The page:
Sunday, January 18, 2009

the years go on ...and we're still fighting it.

The drive from Jacksonville to Gainesville is pretty much instinctual at this point. It would have been nice to have been keeping count of how many of those back-and-forth trips I've made in the last 3+ years. How about how many hours my "service engine soon" light has been on for?

It'd be really nice if for some reason there was a database of useless statistics about my life. Or anyone's life. In sports there's someone keeping track of every minute detail. Did you know that Brendan Shanahan has the most "Gordie Howe hat tricks" in NHL history? Yeah, well, he does. He "unofficially" has nine. The interesting part is that legendary hockey Hall of Famer Gordie Howe is "unofficially" credited with only two "Gordie Howe hat tricks". 

But you see what I'm getting at, here? The concept of being able to flip through a book of useless statistics that are all about you. 

  • How many times have you masterbated in your entire life? What's your masterbation per week average? (Remember that data has only been collected starting with the first time you ever masterbated) That date would be available to you as well via the book.   
  • How many pounds of beef have you consumed in your lifetime? Pounds of pork? Poultry? Fish? It could really be any food you wanted to know about. It could be Little Debbie Zebra Cakes if you really wanted to know. 
  • How many miles have you walked in your lifetime? How many miles have you run?
These are only examples. There's thousands of statistics like this that I would find interesting to thumb through. 

Let's get away from this idea, though. What I really wanted to mention was the drive home. It wasn't that anything miraculous happened on the drive home. It was more of quite the opposite, but there's just something about night driving that I think we can all relate to. There were a few characteristics of tonight's drive that really brought together the beauty of night driving. 

It was cold tonight, and it started to rain a little. It's interesting how being in a car has a way of making you feel safe - invincible, even. The elements are working their hardest outside of your vehicle. It's wet. The wind is howling. In your car, though, you are dry and warm. It's a comforting feeling to be cheating mother nature.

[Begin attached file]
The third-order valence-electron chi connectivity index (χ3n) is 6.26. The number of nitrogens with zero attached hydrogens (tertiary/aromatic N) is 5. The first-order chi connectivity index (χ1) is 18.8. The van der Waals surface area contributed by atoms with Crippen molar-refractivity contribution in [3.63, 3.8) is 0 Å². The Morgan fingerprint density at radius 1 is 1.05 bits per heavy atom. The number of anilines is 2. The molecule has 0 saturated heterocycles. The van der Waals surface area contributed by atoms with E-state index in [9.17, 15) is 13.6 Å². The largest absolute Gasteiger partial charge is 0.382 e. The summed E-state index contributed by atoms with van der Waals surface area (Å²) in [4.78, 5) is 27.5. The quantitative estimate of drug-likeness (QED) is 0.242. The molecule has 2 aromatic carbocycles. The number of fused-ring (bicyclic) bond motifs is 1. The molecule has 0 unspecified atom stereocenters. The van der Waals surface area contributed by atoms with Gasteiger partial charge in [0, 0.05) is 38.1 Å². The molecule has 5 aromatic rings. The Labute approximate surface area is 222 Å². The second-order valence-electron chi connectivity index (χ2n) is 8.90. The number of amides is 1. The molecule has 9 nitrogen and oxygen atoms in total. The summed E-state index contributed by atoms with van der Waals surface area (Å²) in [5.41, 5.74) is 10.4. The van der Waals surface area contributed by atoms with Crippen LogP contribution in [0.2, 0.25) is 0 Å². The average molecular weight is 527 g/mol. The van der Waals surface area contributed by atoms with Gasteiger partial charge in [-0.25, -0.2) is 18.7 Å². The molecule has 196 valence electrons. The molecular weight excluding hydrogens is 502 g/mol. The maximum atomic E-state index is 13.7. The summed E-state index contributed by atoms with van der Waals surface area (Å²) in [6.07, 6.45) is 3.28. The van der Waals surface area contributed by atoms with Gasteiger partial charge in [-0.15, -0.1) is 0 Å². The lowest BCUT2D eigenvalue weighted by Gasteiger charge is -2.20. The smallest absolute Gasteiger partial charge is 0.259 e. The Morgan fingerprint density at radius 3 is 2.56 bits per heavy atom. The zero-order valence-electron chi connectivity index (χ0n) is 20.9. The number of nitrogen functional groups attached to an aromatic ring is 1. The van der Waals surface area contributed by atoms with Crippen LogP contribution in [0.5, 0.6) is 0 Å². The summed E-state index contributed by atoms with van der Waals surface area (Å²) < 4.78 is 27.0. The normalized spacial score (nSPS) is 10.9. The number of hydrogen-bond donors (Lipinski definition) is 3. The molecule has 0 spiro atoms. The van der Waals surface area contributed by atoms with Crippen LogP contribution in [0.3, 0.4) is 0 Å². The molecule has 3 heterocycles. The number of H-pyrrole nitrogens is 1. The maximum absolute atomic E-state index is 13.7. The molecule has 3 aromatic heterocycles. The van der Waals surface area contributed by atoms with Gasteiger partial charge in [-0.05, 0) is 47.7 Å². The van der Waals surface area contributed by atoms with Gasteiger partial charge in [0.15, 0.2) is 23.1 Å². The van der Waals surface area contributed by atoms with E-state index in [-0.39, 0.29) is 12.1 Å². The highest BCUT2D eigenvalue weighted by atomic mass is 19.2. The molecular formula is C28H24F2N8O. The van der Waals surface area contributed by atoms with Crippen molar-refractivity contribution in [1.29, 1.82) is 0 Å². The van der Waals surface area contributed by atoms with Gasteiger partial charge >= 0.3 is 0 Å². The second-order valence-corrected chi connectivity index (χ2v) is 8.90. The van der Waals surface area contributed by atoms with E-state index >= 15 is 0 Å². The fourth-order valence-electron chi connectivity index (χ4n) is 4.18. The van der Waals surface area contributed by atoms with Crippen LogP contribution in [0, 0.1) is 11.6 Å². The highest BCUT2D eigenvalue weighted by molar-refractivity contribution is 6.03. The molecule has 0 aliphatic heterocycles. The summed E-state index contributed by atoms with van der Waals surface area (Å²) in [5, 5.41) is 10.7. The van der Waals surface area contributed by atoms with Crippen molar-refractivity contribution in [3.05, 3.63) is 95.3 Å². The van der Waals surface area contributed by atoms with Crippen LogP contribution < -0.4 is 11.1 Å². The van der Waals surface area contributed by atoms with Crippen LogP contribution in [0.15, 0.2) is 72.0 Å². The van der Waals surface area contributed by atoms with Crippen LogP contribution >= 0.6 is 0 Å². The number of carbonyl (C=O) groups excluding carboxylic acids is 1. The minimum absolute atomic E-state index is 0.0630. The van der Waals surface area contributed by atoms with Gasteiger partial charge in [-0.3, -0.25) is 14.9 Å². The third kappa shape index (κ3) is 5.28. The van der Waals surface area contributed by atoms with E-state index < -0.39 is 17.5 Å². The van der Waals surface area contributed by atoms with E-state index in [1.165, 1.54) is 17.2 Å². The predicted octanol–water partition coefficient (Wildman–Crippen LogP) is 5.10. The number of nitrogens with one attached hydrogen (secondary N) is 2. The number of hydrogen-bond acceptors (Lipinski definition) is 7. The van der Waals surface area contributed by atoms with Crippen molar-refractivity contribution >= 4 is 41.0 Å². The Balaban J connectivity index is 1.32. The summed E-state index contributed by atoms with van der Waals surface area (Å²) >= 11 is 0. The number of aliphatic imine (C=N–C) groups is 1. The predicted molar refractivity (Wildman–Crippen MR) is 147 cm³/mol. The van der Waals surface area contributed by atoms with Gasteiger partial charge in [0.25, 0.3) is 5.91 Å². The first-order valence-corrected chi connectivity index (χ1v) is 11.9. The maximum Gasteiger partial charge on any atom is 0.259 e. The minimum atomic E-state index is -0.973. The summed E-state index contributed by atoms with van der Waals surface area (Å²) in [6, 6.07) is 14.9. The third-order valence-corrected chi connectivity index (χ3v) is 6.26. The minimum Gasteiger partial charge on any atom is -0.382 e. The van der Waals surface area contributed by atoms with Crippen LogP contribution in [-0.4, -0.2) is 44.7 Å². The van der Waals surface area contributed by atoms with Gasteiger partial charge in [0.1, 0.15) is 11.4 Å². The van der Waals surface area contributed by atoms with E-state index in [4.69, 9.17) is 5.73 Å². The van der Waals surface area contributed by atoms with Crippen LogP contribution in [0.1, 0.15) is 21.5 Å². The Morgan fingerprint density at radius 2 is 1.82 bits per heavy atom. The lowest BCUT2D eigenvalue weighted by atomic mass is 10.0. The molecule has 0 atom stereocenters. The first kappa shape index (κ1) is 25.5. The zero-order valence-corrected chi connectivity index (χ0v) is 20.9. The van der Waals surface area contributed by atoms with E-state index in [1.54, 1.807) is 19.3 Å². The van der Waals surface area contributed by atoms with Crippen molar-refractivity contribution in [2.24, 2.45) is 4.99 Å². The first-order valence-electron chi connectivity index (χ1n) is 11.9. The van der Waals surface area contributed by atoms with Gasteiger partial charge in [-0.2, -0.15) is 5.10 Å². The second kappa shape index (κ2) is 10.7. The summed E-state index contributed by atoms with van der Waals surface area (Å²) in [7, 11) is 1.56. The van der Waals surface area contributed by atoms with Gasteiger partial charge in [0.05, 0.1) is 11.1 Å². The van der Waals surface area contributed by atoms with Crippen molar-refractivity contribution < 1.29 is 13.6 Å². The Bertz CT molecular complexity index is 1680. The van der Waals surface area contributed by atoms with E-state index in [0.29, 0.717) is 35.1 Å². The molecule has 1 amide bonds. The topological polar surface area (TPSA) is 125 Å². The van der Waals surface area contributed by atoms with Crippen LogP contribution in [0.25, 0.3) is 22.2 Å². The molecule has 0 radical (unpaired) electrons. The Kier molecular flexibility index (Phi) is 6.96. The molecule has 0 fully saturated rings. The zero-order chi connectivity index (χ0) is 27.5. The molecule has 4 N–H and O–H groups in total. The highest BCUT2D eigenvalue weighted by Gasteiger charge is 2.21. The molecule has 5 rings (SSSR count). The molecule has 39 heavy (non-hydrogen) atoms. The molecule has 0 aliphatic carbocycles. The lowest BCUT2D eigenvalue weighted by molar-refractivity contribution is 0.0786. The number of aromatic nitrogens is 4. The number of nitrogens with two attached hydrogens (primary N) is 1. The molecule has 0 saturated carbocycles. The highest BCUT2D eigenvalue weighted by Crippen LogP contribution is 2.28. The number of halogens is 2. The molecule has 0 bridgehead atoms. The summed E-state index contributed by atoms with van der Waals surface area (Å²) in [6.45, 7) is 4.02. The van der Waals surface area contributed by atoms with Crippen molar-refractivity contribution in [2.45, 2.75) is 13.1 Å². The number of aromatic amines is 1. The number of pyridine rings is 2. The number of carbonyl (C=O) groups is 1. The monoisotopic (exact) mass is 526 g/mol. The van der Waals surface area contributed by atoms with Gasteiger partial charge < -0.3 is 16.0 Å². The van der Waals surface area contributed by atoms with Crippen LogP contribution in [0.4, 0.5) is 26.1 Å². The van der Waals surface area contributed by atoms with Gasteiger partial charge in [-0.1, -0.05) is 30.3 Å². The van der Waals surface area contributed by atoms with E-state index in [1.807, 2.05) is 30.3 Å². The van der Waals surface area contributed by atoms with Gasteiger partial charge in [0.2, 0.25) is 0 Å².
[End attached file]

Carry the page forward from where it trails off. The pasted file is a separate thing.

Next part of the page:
Anyone can appreciate the power of music on a night drive. And we all have our favorite picks for such a situation. I like to play this game when I'm driving by myself. It isn't much of a game. I like to flip through my CD case and grab CDs at random. Before hand, I'll decide whether I'm going to listen to the odd or even numbered tracks on the CD. It's a nice way of revisiting music that you may have passed over. But what happened tonight was a pleasant surprise. It took four random CD selections tonight to get home. I couldn't have planned out a better play list for such a great night drive. The random choices came as follows: Switchfoot's New Way to be Human, Blue's Traveler's Four, The Wallflower's Bringing Down the Horse, and I got topped off by Ben Fold's Rockin' The Suburbs. What are the odds of assembling that playlist of glorious music together at the mercy of my right arm flipping pages of CDs in the dark?

But I'll leave that at that. And if I haven't already bored you to tears because this posting is just carrying on about nothing in particular, then I've got to tell you about how after all these years of listening to it over and over - Fred Jones Part 2 by Ben Folds still makes me tear up because of the melancholic mood it creates through beautiful piano and cello playing. The song gives so much more meaning to age discrimination in the workplace. When you listen to it, you can see the whole story playing out. As cliche' as it is, the words come alive. Here's a man who has hung his hat at the same place for 25 years and now he's being asked to step down - retire - and make way for a new generation. There's no party, and there's no big send-off. He's easily replaced. He was just a number. And to depress the hell out of you more, all he has to go home to is an empty house and some startling realization. We can all relate to Fred Jones in some way. The notion of being easily replaced and having not accomplished anything to distinguish you even in your small world. Becoming Fred Jones is terrifying. The song is like an unconventional horror story.

No, sir. No, ma'am. There's nothing better than a night drive to put things into perspective - to assemble a mental list of things to accomplish. There's nothing better than taking a mental tally and to think in hindsight - to get everything figured out if only for about an hour and fifteen minutes. 

The rearview mirror is a painting of headlights. All of those people driving next to you and all of those stories that they represent. Sometimes the best part about the open highway is the optimism that makes you wonder what would happen if you just packed your car with as many possessions would fit and drove as far as your money would take you to start over fresh.

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